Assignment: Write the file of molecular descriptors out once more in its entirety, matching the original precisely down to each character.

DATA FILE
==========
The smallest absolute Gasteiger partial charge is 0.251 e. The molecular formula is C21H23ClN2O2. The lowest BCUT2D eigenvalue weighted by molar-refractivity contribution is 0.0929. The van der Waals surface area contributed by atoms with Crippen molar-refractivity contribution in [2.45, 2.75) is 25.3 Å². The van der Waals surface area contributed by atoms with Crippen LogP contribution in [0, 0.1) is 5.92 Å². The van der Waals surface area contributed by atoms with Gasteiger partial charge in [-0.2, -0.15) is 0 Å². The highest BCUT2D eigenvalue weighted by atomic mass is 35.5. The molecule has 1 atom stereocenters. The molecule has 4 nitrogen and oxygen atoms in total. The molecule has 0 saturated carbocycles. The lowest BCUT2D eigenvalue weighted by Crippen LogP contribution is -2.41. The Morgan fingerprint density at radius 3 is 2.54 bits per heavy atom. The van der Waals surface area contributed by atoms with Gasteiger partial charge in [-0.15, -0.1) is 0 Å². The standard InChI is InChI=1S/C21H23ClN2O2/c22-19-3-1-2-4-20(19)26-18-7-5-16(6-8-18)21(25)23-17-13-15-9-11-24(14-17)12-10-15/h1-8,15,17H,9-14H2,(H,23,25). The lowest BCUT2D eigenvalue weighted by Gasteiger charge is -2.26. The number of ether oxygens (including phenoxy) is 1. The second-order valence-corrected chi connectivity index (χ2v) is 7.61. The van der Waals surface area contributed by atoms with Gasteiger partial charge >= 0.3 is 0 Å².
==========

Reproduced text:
The smallest absolute Gasteiger partial charge is 0.251 e. The molecular formula is C21H23ClN2O2. The lowest BCUT2D eigenvalue weighted by molar-refractivity contribution is 0.0929. The van der Waals surface area contributed by atoms with Crippen molar-refractivity contribution in [2.45, 2.75) is 25.3 Å². The van der Waals surface area contributed by atoms with Crippen LogP contribution in [0, 0.1) is 5.92 Å². The van der Waals surface area contributed by atoms with Gasteiger partial charge in [-0.2, -0.15) is 0 Å². The highest BCUT2D eigenvalue weighted by atomic mass is 35.5. The molecule has 1 atom stereocenters. The molecule has 4 nitrogen and oxygen atoms in total. The molecule has 0 saturated carbocycles. The lowest BCUT2D eigenvalue weighted by Crippen LogP contribution is -2.41. The Morgan fingerprint density at radius 3 is 2.54 bits per heavy atom. The van der Waals surface area contributed by atoms with Gasteiger partial charge in [-0.15, -0.1) is 0 Å². The standard InChI is InChI=1S/C21H23ClN2O2/c22-19-3-1-2-4-20(19)26-18-7-5-16(6-8-18)21(25)23-17-13-15-9-11-24(14-17)12-10-15/h1-8,15,17H,9-14H2,(H,23,25). The lowest BCUT2D eigenvalue weighted by Gasteiger charge is -2.26. The number of ether oxygens (including phenoxy) is 1. The second-order valence-corrected chi connectivity index (χ2v) is 7.61. The van der Waals surface area contributed by atoms with Gasteiger partial charge >= 0.3 is 0 Å².